Already prior to the introduction of ESG as a compelling investment approach, another relevant development took place in the financial sector: indexing. Advances in technology and finance have today made it possible to create an index quickly and efficiently using virtually any criteria whatsoever, an index that can be exactly replicated in a corresponding passive fund.
That index funds replicating indices based on ESG criteria have been used by investors to aid in their investment decisions is no recent phenomenon.
The index revolution
A wide range of indices are available today that variously weight environmental and governance-related aspects. We see them as falling into four categories: Indices that focus on climate change, indices that base their selections on religious and ethical convictions, indices based on specific objectives such as the promotion of women within corporate structures, and diversified indices that more or less cover the entire ESG spectrum. Credit Suisse Asset Management focuses on the last category for its investment solutions.
The MSCI indices serve as the underlying. MSCI is one of the largest and most prominent index providers in the world. The MSCI ESG Leaders indices are broadly diversified, replicate a wide array of sectors and moreover exhibit a lower tracking error relative to the respective (non-ESG) standard index.
The MSCI ESG Leaders indices achieve this by means of a multi-stage process. First, they exclude outright any company that derives more than 50% of its revenues from controversial business areas such as alcohol, tobacco, gambling, nuclear power or firearms. The remaining companies are subjected to a detailed analysis based on publicly available data sets, e.g. business reports, NGO studies and other trustworthy third-party sources.
The outcome of this analysis is an in-house ESG rating. To attain best-in-class status, companies must achieve an ESG rating of “BB” and score at least “3” on a scale of controversial business practices. The companies with the best ESG scores are included in the ESG Leaders Index, targeting a representation of 50% of the market capitalization in each sector. This ensures that the ESG indices do not stray too far from the standard indices at the return and risk level.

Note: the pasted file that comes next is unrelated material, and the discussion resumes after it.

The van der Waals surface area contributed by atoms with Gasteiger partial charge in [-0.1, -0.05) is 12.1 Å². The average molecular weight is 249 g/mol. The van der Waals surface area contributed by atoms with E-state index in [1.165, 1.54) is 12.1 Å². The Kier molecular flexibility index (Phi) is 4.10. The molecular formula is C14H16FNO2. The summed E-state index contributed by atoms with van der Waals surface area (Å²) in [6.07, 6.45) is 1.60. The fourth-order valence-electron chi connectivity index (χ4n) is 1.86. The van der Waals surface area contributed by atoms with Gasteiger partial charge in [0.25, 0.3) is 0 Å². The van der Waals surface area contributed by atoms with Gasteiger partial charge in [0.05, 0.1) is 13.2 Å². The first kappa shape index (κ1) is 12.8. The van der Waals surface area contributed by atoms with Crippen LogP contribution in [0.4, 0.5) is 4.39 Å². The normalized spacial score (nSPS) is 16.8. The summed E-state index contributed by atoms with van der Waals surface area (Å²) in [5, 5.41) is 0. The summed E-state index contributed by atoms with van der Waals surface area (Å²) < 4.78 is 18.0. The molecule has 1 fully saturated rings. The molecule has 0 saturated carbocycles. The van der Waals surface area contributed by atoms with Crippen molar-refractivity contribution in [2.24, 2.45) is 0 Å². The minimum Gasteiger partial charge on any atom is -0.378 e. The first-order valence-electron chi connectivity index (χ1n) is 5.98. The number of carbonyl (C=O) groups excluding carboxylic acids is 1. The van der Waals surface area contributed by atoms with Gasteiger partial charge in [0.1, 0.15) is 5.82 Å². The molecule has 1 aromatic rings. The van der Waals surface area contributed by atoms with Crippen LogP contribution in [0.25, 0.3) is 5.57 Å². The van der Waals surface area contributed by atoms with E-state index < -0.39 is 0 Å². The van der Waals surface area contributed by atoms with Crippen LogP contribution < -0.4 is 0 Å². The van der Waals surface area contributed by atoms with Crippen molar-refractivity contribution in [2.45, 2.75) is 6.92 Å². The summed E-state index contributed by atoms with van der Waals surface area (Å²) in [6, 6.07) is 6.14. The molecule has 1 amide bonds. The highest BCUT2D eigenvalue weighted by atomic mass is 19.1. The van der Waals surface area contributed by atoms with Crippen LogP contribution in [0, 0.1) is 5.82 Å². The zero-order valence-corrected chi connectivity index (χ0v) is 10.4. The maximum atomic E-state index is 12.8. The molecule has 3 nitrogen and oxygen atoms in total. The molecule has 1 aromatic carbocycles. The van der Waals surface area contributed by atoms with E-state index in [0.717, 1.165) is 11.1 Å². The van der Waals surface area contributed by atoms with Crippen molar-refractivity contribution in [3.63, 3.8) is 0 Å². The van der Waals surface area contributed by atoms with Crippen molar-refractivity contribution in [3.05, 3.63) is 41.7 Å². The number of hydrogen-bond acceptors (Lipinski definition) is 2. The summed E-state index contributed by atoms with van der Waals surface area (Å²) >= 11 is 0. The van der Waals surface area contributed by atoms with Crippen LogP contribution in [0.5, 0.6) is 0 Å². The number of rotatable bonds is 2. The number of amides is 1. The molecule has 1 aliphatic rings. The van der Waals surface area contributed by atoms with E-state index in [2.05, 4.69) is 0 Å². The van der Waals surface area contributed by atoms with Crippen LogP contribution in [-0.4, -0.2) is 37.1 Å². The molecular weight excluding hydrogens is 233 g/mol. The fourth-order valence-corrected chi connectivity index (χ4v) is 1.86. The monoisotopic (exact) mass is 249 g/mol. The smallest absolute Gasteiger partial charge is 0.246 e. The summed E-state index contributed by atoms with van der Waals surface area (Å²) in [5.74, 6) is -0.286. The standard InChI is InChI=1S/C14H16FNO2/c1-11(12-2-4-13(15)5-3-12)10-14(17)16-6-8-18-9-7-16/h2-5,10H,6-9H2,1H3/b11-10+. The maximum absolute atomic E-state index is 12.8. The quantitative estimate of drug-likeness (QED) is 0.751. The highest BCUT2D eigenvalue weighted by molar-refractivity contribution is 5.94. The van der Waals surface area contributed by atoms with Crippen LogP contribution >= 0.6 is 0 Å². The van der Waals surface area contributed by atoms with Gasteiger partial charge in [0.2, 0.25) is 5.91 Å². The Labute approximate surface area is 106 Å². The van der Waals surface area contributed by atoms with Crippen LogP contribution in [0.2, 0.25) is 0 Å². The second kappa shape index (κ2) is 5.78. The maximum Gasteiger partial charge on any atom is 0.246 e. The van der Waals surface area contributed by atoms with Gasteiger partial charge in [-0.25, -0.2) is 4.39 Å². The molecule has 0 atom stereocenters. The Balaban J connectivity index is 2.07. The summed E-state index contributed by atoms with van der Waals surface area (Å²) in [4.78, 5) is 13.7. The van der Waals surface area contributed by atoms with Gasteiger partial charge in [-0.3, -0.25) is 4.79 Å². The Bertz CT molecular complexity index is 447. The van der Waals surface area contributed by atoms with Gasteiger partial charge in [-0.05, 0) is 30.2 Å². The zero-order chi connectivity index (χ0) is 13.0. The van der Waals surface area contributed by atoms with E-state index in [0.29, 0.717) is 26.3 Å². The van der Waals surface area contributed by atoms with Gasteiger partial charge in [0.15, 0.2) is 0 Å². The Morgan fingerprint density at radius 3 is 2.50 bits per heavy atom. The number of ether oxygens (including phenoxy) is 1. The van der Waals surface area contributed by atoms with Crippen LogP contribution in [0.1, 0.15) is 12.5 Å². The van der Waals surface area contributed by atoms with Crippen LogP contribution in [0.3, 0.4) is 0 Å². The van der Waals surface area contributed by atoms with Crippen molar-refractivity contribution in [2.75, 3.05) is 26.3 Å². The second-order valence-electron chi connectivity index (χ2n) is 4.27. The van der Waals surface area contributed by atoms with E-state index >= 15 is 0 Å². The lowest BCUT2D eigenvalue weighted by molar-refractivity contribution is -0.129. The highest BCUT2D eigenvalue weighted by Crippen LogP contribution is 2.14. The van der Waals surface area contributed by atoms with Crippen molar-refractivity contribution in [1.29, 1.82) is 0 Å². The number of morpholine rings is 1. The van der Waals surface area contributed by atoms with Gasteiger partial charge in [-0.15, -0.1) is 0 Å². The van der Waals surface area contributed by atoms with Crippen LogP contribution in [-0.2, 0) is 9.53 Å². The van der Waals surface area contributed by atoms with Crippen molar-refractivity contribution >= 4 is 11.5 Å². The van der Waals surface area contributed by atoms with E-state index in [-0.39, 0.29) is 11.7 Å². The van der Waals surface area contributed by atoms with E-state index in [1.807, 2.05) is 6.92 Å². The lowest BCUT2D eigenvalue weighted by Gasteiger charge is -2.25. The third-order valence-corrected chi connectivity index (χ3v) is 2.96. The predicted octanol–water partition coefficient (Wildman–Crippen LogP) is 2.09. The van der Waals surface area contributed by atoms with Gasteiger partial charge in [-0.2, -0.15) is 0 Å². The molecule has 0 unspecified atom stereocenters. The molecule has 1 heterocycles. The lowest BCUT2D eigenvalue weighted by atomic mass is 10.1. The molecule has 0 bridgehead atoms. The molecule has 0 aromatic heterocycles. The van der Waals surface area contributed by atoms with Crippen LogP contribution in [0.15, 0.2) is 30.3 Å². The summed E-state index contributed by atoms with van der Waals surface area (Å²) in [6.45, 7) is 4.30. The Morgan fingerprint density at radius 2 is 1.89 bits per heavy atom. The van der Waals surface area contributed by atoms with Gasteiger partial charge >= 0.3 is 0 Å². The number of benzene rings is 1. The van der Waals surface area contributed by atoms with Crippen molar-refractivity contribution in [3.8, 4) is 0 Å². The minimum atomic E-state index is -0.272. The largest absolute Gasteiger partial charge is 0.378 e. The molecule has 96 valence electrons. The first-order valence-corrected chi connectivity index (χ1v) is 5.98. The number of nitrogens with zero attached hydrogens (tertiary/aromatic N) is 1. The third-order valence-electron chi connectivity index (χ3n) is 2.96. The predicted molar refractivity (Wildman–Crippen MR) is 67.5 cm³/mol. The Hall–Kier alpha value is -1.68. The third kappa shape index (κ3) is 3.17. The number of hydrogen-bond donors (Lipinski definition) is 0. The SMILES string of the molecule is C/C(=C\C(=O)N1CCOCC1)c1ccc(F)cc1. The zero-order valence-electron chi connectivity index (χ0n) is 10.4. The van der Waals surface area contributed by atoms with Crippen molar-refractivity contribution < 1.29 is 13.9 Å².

Technology pioneers, megacities, and economic powerhouse – with almost 1.5 billion inhabitants and more than 100 cities with populations exceeding one million, China is a key component of the global economy.
Organ transplantation helps to save overall costs. Of all organ transplantations, kidney transplantation is the most frequent by a wide margin (66% of total transplanted organs in 2016).1 Despite the high cost, various health economics studies found that the procedure is cost-saving. To mention one of the studies: “In conclusion, kidney transplantation is cost-effective across all donor types despite higher costs for marginal organs and innovative living donor practices.”2
The structural forces that are driving change are opening up entirely new investment opportunities. Against the dynamic global backdrop, these opportunities are by no means easy to identify and structure. Credit Suisse Asset Management has therefore defined four drivers of change and developed thematic funds covering the relevant areas of investment focus: robotics, protection and security, digital health, and infrastructure. A strict best practice approach is adopted to selecting individual securities, as the case study below illustrates.1